Food : Turkish pumpkin tart


For years I was not convinced that sweet pumpkin pies (or tarts) could be a real thing. I found this recipe in a recipe book of mine called Herbs, Spices and Flavourings, which is now an old and well-used book.  After I tried it, I was totally converted. I love Middle Eastern flavours, so I decided one day to try adding in  some rosewater, and tweaked a few of the other ingredients. The effect is superb ~ sweet, fragrant, and a bit earthy.


Turkish Pumpkin Tart

175g shortcrust pastry (you can use bought, or use my fave shortcrust recipe here, that I’ve used for a Pear & Ricotta Crumble Tart)
750g pumpkin, peeled & sliced
1/4 cup brown sugar
juice of 1/2 lemon
1 tbs rosewater
1/2 tsp ground cinnamon
1/2 ground ginger
2 eggs, beaten
150ml cream
50g crushed walnuts


Heat the oven to 200’C Roll the shortcrust pastry out to line a 20cm flan tin. Place a piece of baking paper over it, fill it with baking beans and bake for 15 minutes. Remove the beans and paper, and return to the oven for 5 minutes.

Microwave or steam the pumpkin until VERY tender. Mash it until it becomes a super smooth puree, or blend it in a food processor. Then mix the puree with all other ingredients and half the nuts.

Reduce heat to 180’C. Spoon mixture into pastry case and smooth the surface; bake for 30 minutes until set. Sprinkle the remaining nuts on top and serve with whipped cream.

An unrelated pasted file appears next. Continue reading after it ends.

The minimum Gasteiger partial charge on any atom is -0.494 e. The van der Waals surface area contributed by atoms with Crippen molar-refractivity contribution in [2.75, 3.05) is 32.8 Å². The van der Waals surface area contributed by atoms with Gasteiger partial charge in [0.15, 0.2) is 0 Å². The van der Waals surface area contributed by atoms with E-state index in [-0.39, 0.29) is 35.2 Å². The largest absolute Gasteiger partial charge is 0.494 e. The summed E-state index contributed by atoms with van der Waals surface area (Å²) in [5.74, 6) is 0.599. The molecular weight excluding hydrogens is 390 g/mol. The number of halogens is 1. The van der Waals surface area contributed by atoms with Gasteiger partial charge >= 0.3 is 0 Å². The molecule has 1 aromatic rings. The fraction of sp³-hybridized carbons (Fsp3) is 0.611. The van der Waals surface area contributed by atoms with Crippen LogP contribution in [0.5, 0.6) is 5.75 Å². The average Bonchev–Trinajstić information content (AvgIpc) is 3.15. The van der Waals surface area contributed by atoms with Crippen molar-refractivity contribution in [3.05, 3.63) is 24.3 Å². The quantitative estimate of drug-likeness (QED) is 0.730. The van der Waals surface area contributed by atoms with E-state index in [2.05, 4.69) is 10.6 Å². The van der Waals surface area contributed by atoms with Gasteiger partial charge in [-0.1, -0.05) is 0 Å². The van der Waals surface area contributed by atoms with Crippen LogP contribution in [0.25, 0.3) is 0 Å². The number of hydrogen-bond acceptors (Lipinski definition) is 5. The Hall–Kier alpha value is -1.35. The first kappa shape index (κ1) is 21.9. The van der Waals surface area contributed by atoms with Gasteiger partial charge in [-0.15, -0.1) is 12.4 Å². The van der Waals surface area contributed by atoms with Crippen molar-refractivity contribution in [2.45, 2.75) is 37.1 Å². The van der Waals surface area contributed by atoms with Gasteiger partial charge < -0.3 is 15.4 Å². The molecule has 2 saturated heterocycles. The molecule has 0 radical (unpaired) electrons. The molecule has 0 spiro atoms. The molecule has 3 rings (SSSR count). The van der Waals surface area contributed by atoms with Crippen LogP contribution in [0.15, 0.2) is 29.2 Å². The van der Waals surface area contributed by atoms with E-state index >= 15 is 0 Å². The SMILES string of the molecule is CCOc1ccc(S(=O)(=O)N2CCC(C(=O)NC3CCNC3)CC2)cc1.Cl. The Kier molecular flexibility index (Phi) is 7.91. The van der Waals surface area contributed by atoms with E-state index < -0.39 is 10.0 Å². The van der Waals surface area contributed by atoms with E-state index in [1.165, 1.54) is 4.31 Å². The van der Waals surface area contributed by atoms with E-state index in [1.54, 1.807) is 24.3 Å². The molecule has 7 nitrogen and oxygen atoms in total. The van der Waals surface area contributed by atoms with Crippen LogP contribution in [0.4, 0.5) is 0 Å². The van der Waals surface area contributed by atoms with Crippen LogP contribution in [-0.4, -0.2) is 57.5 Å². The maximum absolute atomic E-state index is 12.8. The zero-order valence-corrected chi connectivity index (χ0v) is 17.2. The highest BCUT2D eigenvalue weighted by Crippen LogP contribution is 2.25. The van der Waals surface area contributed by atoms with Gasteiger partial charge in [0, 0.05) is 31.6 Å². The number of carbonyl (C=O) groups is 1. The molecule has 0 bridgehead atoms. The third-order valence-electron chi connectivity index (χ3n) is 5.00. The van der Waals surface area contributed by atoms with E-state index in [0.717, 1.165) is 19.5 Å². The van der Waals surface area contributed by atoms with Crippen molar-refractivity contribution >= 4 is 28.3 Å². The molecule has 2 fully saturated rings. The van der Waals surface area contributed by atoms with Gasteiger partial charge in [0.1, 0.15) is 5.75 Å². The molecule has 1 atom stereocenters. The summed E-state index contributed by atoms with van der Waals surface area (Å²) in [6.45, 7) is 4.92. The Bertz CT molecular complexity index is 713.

Food: Stinging nettle risotto {James Vickers}


It’s springtime!! The sun is shining, the flowers are blooming, the grass is growing…. and so are the nettles. Just looking at them makes me think ‘ouch.’ Like most folk, childhood experiences run deep.


james vickers - nettle risotto

james vickers – stinging nettles


I never knew until a few years ago that you could actually cook them. And they make such a wonderful green! Just remember you need to put some sturdy gloves on before you go out collecting them.

I love a good risotto; I love its creamy textures. And you can change the flavourings around and get an entirely different meal! This recipe with nettles, vegetables and parmesan comes from my friend James, who I met several years ago at uni. Now he runs a catering company in Wagga, and he generously shares this seasonal and wonderful recipe with us here.

The sting can be removed by briefly blanching the nettles in boiling water. You’ll need to end up with about 3 handfuls of blanched nettles, so pick a good-sized bunch of them.


Stinging Nettle Risotto

Bring a pot of water to the boil and briefly blanch the stinging nettles, thus negating the sting.  Drain and keep the water for use in the risotto if required.

Make a quick clear chicken stock or use Massel Chicken Stock cubes or powder. You’ll need around 2 litres.

Sweat off 2 finely diced onions, 3 or 4 finely sliced celery sticks and 6 finely sliced garlic cloves in a liberal amount of olive oil.

Add 250g of Arborio rice (about 1 1/4 cups of dry rice).  Keep it moving until the rice starts to go a little opaque, not brown!  add more olive oil if necessary.

Add stock, ladle by ladle, waiting for each ladle to be absorbed, moving the rice continually with a wooden spoon.  If you run out of stock, use the blanching water.

When your risotto is thick and creamy and your rice is al dente, stir through up to 125g of grated parmesan to taste and then stir through a few good handfuls of chopped nettles.   Season with a good squeeze of lemon juice.  Remove from heat and serve with extra nettles on the side and a couple of parmesan crisps!


AND a bonus Secret Ingredient – if you think that your dish needs salt, add a few good glugs of fish sauce!

james vickers - nettle risotto

james vickers – nettle risotto


James provides catering around the South West Slopes, the Riverina and Mt Hotham in the Victorian Alps. You can find him on his website,